NASA warns that Russia module may be isolated from rest of space station
A Russian International Space Station (ISS) module has been experiencing air leaks and may need to be permanently isolated from the rest of the facility, NASA has announced.
Robyn Gatens, the space agency official in charge of American participation in the ISS program, shared the news at a meeting on Tuesday. She warned that the Russian module Zvezda (“Star”), launched in 2000 and built on a frame dating from the 1980s, has been leaking air, and said that if the problem is not fixed, the module may have to be permanently isolated from the rest of the space station.
“In the worst case scenario we can permanently isolate this module. The leakage is so slight, it’s difficult for detectors and ultrasonic equipment to find,” she explained, adding that Russian and American specialists are currently searching for the places where the leaks are occurring.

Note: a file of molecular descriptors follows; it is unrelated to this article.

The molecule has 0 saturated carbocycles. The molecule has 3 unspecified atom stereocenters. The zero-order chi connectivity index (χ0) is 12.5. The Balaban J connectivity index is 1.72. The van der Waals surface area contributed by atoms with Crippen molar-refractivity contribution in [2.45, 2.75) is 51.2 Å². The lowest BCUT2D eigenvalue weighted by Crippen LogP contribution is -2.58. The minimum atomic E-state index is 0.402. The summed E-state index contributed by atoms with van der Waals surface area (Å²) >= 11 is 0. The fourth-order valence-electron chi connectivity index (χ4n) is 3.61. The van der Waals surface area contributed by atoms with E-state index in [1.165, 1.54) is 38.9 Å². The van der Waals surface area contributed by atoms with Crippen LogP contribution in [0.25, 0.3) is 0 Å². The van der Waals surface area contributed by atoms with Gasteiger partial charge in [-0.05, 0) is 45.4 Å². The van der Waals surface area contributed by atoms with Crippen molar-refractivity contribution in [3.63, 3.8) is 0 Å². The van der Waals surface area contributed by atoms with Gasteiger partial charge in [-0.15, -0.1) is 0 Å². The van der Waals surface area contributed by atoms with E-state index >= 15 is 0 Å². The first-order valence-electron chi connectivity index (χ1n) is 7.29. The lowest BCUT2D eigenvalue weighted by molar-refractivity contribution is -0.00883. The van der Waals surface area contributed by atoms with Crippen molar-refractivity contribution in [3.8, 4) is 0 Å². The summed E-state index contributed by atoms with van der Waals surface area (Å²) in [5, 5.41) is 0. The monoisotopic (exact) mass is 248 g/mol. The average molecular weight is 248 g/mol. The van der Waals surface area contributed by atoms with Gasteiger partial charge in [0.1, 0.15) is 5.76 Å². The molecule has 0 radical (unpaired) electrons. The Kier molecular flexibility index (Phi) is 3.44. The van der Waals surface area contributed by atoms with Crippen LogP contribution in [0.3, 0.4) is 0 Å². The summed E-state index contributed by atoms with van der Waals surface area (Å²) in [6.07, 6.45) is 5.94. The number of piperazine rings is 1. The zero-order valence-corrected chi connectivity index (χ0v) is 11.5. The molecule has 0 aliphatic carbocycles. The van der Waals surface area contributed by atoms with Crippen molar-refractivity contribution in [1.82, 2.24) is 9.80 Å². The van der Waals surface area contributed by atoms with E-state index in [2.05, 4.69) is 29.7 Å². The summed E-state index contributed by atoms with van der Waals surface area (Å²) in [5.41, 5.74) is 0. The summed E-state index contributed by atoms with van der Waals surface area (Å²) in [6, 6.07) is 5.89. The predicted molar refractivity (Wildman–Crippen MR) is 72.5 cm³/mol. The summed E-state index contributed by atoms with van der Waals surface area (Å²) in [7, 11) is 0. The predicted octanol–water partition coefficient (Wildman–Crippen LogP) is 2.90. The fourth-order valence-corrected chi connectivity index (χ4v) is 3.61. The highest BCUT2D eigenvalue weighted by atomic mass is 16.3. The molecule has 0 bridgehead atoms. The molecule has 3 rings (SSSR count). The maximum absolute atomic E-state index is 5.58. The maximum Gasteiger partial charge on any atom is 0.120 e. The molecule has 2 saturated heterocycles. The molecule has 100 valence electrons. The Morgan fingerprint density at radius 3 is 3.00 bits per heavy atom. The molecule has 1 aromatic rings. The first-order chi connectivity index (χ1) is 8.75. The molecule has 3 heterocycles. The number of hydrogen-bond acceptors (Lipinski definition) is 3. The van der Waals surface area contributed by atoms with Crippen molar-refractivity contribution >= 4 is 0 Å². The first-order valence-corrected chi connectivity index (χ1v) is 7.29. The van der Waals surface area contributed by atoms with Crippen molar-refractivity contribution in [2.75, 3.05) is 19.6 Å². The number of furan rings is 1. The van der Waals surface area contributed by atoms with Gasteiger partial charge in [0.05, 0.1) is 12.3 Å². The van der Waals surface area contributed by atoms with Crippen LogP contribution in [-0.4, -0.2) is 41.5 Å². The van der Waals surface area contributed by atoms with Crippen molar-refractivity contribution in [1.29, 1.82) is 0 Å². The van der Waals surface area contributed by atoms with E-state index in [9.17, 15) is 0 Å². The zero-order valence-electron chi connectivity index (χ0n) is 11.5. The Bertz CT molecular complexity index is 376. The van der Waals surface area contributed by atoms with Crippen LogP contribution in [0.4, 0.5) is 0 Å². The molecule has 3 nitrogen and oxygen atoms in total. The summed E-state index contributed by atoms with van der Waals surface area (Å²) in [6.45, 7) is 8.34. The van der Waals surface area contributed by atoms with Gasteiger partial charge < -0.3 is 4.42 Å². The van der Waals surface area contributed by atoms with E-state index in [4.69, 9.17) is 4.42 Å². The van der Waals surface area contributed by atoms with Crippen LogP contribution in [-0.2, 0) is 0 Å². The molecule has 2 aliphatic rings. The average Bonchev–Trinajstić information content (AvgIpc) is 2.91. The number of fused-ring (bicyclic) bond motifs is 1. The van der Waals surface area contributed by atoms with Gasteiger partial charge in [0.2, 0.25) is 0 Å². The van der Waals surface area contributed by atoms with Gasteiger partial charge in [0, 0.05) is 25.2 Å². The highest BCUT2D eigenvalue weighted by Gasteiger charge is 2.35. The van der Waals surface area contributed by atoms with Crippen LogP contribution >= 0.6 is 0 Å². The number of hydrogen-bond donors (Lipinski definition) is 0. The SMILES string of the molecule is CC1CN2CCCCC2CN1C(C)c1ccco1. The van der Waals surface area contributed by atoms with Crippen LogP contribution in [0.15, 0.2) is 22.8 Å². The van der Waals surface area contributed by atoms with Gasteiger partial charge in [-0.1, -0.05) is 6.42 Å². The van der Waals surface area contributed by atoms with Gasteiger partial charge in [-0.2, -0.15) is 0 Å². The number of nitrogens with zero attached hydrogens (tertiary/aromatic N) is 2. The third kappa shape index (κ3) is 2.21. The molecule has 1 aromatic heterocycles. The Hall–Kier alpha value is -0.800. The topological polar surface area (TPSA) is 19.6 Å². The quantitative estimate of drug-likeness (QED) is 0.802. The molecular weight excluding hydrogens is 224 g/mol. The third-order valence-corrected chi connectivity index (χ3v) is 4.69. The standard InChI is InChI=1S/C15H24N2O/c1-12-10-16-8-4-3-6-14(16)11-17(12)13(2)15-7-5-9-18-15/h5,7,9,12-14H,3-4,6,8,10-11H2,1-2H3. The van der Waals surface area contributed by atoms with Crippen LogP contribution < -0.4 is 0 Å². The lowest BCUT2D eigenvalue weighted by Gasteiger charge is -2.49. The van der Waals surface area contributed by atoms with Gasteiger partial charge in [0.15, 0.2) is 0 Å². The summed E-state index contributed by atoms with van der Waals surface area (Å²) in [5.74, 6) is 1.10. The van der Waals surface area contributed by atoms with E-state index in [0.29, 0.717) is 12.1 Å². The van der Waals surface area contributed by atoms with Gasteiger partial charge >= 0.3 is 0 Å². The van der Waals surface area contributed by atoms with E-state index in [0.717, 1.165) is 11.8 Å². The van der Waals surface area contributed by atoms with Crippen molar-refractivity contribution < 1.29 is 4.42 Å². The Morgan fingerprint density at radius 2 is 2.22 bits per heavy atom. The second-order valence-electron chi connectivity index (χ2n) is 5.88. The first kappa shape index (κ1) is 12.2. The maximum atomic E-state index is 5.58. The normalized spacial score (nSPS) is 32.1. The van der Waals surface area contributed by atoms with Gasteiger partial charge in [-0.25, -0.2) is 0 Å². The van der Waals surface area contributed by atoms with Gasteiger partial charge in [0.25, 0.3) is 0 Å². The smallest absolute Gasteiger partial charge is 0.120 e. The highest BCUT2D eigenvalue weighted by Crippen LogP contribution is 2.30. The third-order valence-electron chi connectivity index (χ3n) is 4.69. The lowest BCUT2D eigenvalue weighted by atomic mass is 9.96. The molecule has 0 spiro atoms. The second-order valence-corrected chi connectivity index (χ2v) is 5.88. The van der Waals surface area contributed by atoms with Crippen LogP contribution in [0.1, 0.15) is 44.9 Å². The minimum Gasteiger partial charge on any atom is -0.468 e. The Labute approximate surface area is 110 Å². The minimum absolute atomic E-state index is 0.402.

In response to Gatens’ comments, Russia’s space agency Roscosmos said that the leaks had all been identified and that there was no cause for concern. “The Russian cosmonauts Pyotr Dubrov and Anton Shkaplerov found the last possible air leak in December,” a representative of the agency told journalists. He said that they have a plan to repair the issue, adding, “our partners’ worry is unfounded and surprising.”
Zvezda is one of the oldest components of the ISS and is the structural and functional center of the Russian Orbital Segment, the part of the space station constructed and operated by Russia. Its basic parts were first constructed in the Soviet Union in the 1980s, and then later repurposed to serve as the ISS module, which was launched in 2000.
In December, the US introduced new sanctions on Russian companies that cooperate with the military, which include firms integral to Russia’s space program. Dmitry Rogozin, the head of Roscosmos, criticized the measures, saying that they would impede cooperation on the ISS.